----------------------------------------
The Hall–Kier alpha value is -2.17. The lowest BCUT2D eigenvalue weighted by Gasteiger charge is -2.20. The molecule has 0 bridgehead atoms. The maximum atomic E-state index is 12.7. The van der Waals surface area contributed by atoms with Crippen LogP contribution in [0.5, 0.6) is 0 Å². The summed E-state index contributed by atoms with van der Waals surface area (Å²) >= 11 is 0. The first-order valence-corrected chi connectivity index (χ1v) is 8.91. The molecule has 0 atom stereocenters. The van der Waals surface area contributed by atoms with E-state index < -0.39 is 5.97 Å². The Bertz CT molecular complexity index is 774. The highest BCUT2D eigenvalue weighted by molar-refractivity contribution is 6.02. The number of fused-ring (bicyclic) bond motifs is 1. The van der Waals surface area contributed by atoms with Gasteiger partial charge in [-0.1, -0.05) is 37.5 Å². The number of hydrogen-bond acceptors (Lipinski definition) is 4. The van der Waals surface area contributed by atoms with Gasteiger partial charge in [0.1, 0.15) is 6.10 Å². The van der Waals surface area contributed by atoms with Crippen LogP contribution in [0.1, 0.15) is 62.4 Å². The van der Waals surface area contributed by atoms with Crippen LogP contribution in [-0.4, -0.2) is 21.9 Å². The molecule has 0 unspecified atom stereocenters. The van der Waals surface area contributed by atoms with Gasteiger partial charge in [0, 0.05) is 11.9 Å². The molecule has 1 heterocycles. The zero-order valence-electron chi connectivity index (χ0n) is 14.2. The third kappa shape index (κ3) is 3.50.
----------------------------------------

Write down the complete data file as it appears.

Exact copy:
The Hall–Kier alpha value is -2.17. The lowest BCUT2D eigenvalue weighted by Gasteiger charge is -2.20. The molecule has 0 bridgehead atoms. The maximum atomic E-state index is 12.7. The van der Waals surface area contributed by atoms with Crippen LogP contribution in [0.5, 0.6) is 0 Å². The summed E-state index contributed by atoms with van der Waals surface area (Å²) >= 11 is 0. The first-order valence-corrected chi connectivity index (χ1v) is 8.91. The molecule has 0 atom stereocenters. The van der Waals surface area contributed by atoms with E-state index < -0.39 is 5.97 Å². The Bertz CT molecular complexity index is 774. The highest BCUT2D eigenvalue weighted by molar-refractivity contribution is 6.02. The number of fused-ring (bicyclic) bond motifs is 1. The van der Waals surface area contributed by atoms with Gasteiger partial charge in [-0.1, -0.05) is 37.5 Å². The number of hydrogen-bond acceptors (Lipinski definition) is 4. The van der Waals surface area contributed by atoms with Gasteiger partial charge in [0.1, 0.15) is 6.10 Å². The van der Waals surface area contributed by atoms with Crippen LogP contribution in [0.1, 0.15) is 62.4 Å². The van der Waals surface area contributed by atoms with Crippen LogP contribution in [-0.4, -0.2) is 21.9 Å². The molecule has 0 unspecified atom stereocenters. The van der Waals surface area contributed by atoms with Gasteiger partial charge in [0, 0.05) is 11.9 Å². The molecule has 1 heterocycles. The zero-order valence-electron chi connectivity index (χ0n) is 14.2. The third kappa shape index (κ3) is 3.50.